Question about electrostatic equilibrium for a conductor

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At equilibrium, a conducting object will have no electric field, current or excess charge in its interior. There's a fairly simple derivation for how an initial (non-equilibrium) interior charge density d0 falls to zero exponentially with time t when the conductor approaches equilibrium. For a homogeneous and isotropic conductor with conductivity g and permittivity epsilon the interior charge density d can be written as

d(x,y,z,t) = d0(x,y,z)e^(-gt/epsilon)

(I tried to include the derivation of the formula, but haven't mastered the math notation yet, so I gave up. The derivation makes use of the continuity equation, Ohm's law and Gauss' law and can be made in four lines.)

So far so good, the interior charge distribution falls exponentially to zero, with a known relaxation time epsilon/g (i.e. the permittivity divided by the conductivity).

Now a conductor hasn't necessarily reached equilibrium because it has no interior excess charge. We could have started with zero interior charge density, and had a non-equilibrium surface charge distribution instead. A non-equilibrium surface charge distribution will cause an interior electric field and current until equilibrium is reached.

Now to the questions:

Is there any easy way to calculate, or at least estimate, the time it takes for the internal electric field and current density, not just the interior charge distribution, to drop to zero?

Will the result, like for the interior charge density, be independent of the shape of the conductor?
 
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  • #2
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Perhaps it was just the preveiw that didn't work for me when I tried to use the tex notation. I'll give it a new try, now with [itex]\rho[/itex] for the volume charge density. For every interior point [itex] (x,y,z) [/itex],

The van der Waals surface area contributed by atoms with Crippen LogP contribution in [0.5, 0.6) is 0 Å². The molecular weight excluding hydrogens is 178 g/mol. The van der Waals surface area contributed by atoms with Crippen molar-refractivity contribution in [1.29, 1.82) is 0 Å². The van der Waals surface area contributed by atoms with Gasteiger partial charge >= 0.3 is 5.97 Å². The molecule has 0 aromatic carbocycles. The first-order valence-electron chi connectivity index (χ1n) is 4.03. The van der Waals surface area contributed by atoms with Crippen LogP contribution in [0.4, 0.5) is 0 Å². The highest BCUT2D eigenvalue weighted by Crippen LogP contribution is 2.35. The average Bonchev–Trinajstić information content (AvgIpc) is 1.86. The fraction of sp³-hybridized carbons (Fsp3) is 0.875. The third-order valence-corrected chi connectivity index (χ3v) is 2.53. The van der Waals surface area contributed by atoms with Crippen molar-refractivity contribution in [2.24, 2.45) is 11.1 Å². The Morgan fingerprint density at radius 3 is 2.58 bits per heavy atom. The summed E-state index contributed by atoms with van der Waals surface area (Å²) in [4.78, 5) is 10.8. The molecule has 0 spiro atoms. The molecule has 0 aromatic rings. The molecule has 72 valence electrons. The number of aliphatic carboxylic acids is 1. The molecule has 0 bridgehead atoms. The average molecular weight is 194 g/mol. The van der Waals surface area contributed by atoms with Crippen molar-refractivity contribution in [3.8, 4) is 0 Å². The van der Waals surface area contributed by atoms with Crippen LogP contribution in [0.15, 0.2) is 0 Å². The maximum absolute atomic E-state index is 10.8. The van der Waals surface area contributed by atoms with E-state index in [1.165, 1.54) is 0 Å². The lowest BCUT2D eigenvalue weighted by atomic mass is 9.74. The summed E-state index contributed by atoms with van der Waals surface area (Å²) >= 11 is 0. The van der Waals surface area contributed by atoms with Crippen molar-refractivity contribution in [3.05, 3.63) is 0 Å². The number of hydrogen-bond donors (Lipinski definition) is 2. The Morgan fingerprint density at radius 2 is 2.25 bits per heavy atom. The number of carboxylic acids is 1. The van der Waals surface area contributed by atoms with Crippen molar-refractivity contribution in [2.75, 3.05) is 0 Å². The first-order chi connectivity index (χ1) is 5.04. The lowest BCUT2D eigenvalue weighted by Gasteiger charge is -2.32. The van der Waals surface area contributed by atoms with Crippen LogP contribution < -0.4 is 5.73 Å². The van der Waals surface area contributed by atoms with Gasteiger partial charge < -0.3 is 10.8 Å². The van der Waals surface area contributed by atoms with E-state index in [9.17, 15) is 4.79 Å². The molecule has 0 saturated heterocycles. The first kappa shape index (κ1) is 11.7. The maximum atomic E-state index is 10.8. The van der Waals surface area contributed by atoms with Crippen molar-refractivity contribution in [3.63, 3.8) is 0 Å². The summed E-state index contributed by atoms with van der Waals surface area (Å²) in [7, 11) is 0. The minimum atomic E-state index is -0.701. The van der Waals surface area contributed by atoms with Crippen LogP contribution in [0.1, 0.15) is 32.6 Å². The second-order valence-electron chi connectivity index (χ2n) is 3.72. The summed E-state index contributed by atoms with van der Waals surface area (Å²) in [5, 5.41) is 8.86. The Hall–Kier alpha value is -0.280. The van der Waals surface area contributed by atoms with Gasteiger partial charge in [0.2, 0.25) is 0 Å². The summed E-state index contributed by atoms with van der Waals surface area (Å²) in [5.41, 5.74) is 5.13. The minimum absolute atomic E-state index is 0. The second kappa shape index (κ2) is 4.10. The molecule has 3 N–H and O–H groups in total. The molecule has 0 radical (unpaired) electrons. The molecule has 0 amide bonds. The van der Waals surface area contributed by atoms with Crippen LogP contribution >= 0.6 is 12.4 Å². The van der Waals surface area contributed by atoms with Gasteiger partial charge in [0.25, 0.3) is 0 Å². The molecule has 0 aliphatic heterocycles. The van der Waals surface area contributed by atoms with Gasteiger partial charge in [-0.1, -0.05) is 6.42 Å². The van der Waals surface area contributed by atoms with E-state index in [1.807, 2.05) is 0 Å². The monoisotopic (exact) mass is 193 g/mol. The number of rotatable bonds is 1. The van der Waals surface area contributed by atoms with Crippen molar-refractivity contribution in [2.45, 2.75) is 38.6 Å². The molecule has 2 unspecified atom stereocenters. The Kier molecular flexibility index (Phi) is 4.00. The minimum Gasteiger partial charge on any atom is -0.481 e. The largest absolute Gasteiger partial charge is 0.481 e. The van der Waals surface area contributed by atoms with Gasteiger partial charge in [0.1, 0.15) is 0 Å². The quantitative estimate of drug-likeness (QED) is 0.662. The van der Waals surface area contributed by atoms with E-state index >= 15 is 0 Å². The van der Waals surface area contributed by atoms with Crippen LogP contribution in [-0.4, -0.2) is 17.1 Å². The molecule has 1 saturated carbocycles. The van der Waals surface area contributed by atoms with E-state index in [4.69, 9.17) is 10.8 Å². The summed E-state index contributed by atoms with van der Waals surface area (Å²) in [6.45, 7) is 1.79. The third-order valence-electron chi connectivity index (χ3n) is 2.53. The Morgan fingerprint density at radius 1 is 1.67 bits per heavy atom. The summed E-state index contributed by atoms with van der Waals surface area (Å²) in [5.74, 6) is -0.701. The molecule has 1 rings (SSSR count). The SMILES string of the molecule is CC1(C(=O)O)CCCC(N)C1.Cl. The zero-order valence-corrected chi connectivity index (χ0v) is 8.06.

[tex]\frac{\partial \rho}{\partial t} + \nabla \cdot \mathbf{J} = 0[/tex]

[tex]\frac{\partial \rho}{\partial t} + g \ \nabla \cdot {\mathbf{E}} = 0 [/tex]

[tex]\frac{\partial \rho}{\partial t} + \frac{g}{\epsilon} \rho = 0 [/tex]

which is a differential equation with the solution

[tex]\rho (x,y,z,t) = \rho_0 (x,y,z) e^{-(g/ \epsilon)t} [/tex]

where [itex]\rho_0[/itex] is the initial interior charge density.

The first equation is the equation of continuity, the second follows from application of Ohm's law, and the third from Gauss' law.
 
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  • #3
Delta2
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erm this might sound silly but why these equations dont hold at the surface of the conductor? For sure Gauss Law and Ohms law seem to hold for me. And i think continuity equation should hold too since it can be derived from maxwell-ampere's law.

PS my bad!!! Ohms Law doesnt hold at surface.
 
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Yes, I agree that at the surface the step

[tex]\nabla \cdot \mathbf{J} = \nabla\cdot (g\mathbf{E} [/tex])

is the problematic one, because outside the conductor [itex]g[/itex] vanishes, so at the surface [itex]g[/itex] is no longer constant but a function of [itex](x,y,z)[/itex]. It's even discontinuous, so it isn't differentiable at the surface. Because of that, [itex]\nabla g[/itex] in

[tex]\nabla \cdot (g\mathbf{E})= (\nabla g)\cdot \mathbf{E} + g (\nabla \cdot \mathbf{E})[/tex]

has no value at the surface.